I’m very excited to announce Ozone and Belongings have been published by Barry Basden, Editor of Camroc Press Review. This is the first time my work has appeared in this journal.

Camroc Press’s editorial emphasis is work that has a deep emotional focus.

These works are in company with several other pieces I’ve gotten published this year that I’ve challenged myself to write since they explore territory that goes far beyond what I’ve written in the past. It’s difficult to be so “naked” in front of a reading public, but it’s taught me about honesty in my work to “go there.”

I hope you’ll take a moment to read these pieces here: http://www.camrocpressreview.com/2013/10/carol-deminski.html

A permanent link to these works will be available on my Published Stories page.

New Story: For Art’s Sake Accepted by Word Riot!


My flash fiction work, For Art’s Sake, has just been accepted by Kevin O’Cuinn, fiction editor at Word Riot.

This is a new milestone for me, a third piece of flash being pubbed in the same journal: Woo Hoo! (Deep endebted thankfulness to Kevin, as always.)

The pub date has not yet been determined but when it’s published I’ll let you all know with a joyous announcement and link for your reading pleasure. For now, a placeholder will go on the Published Stories page…


New Story: Recyclables Now Live on Pure Slush!

Hi everyone,

I’m so excited! Matt Potter, Editor of Pure Slush, (a literary journal based in Australia) has sent the good word over the wires. My story Recyclables is now live on the Pure Slush website, within this month’s theme issue “The Office.”


CLICK HERE to read this new piece of flash fiction!


Matt has asked me to let readers know there is a comments feature on the site. All comments posted to the story will become part of its history…so, write on people! Feel free to leave a comment if you like. 🙂


As I usually do a permanent link to this story will always be available on my Published Stories page so you can easily find it, and my “back catalogue.” 😉


Special Free Bonus! Pure Slush also publishes the Hue Questionnaire. It’s a “what’s your favorite color” on steroids, or in my case…maybe asteroids. Curious?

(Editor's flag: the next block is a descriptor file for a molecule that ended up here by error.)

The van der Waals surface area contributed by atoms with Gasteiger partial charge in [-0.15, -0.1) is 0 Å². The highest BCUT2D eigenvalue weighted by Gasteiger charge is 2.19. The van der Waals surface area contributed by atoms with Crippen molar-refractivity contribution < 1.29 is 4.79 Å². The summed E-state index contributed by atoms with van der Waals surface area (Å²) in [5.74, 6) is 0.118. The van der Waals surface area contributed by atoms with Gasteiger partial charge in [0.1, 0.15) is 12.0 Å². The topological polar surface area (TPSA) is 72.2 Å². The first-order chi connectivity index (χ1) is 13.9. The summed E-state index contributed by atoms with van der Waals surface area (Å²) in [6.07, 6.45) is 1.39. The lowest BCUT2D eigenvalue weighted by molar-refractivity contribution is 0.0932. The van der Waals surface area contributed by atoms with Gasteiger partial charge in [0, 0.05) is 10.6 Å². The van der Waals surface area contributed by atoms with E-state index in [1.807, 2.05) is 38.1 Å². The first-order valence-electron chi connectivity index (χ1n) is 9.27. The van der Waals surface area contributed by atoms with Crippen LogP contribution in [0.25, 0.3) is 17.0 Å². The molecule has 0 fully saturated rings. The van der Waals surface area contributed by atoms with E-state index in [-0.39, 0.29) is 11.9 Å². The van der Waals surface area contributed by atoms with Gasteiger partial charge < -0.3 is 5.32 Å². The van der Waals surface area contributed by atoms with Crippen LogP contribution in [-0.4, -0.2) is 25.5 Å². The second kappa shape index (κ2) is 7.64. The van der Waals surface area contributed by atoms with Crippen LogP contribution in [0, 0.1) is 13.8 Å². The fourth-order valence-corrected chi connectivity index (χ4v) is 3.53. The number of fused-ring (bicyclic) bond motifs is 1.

Click here and navigate to my name to read my answers:



The Kenyon Review Short Fiction Contest

Normally I do not pay attention to short story contests. However, The Kenyon Review has just opened their electronic submissions link today, Feb 1st for anyone who wishes to enter their short fiction contest and they do not charge a reading or entry fee.

What I love about this contest is that it skews towards flash fiction writing, with an upper limit of 1200 words.

All you talented flash fiction writers who read my blog regularly… please consider clicking on the link below and submitting your best work to The Kenyon Review. You will have until Feb 28th to submit.



LINK TO THE CONTEST INFO: http://www.kenyonreview.org/contests/short-fiction/




Information about the contest:

The contest is open to all writers who have not yet published a book of fiction. Submissions must be 1200 words or fewer. There is no entry fee.

Katharine Weber, the Richard L. Thomas Chair in Creative Writing at Kenyon College and author of five critically-acclaimed novels, including Triangle and True Confections, will be the final judge.

The Kenyon Review will publish the winning short story in the Winter 2014 issue, and the author will be awarded a scholarship to attend the 2013 Writers Workshop, June 15th-22nd, in Gambier, Ohio.

New Story Accepted by Pure Slush!

Hi everybody,

Great news has come in over the wires from Matt Potter, editor of Pure Slush. He’s accepted a flash fiction piece called Recyclables for his February issue, with a theme of “the office.”

As usual, I will post an announcement and link when it goes live.



Nominated for a Micro-Award

I would like to extend my kind thanks to Blink-Ink editor Doug Mathewson for nominating my pair of 50 word flash pieces: Mother, A True Story; Father, a Lie for the 2013 Micro-Awards.

I share the honor with author and fellow nominee Sharon Coleman for her piece Foreign.

Both of our works appeared in Blink-Ink’s (printed) Issue 12 this year.

The Micro-Award, http://www.microaward.org/, is a literary prize given for a flash fiction piece under 1000 words. The award was created in 2008. Winners are scheduled to be announced on March 17, 2013.

Flash Fiction: Stench


It came out of her slippery with blood, a wizened old man’s face with a peanut body. It wailed through the afternoon no matter how much bourbon she fed it from the drip tube. The force of the lungs would not cease, some monstrous thing calling its still unborn sisters and brothers. She swaddled it in an electric blanket to bake the stench away.

Flash Fiction: Einstein’s Hair

 Einstein’s Hair

Einstein’s hair crawled over the Princeton dirt towards the library. Physics wasn’t the point. A cataclysm happened billions of years ago and sent its light to earth. Space dust formed each frizzled follicle and tweed jacket spiraling around in a galaxy of random ideas. It equaled more than the man, less than the cosmos and formed the future.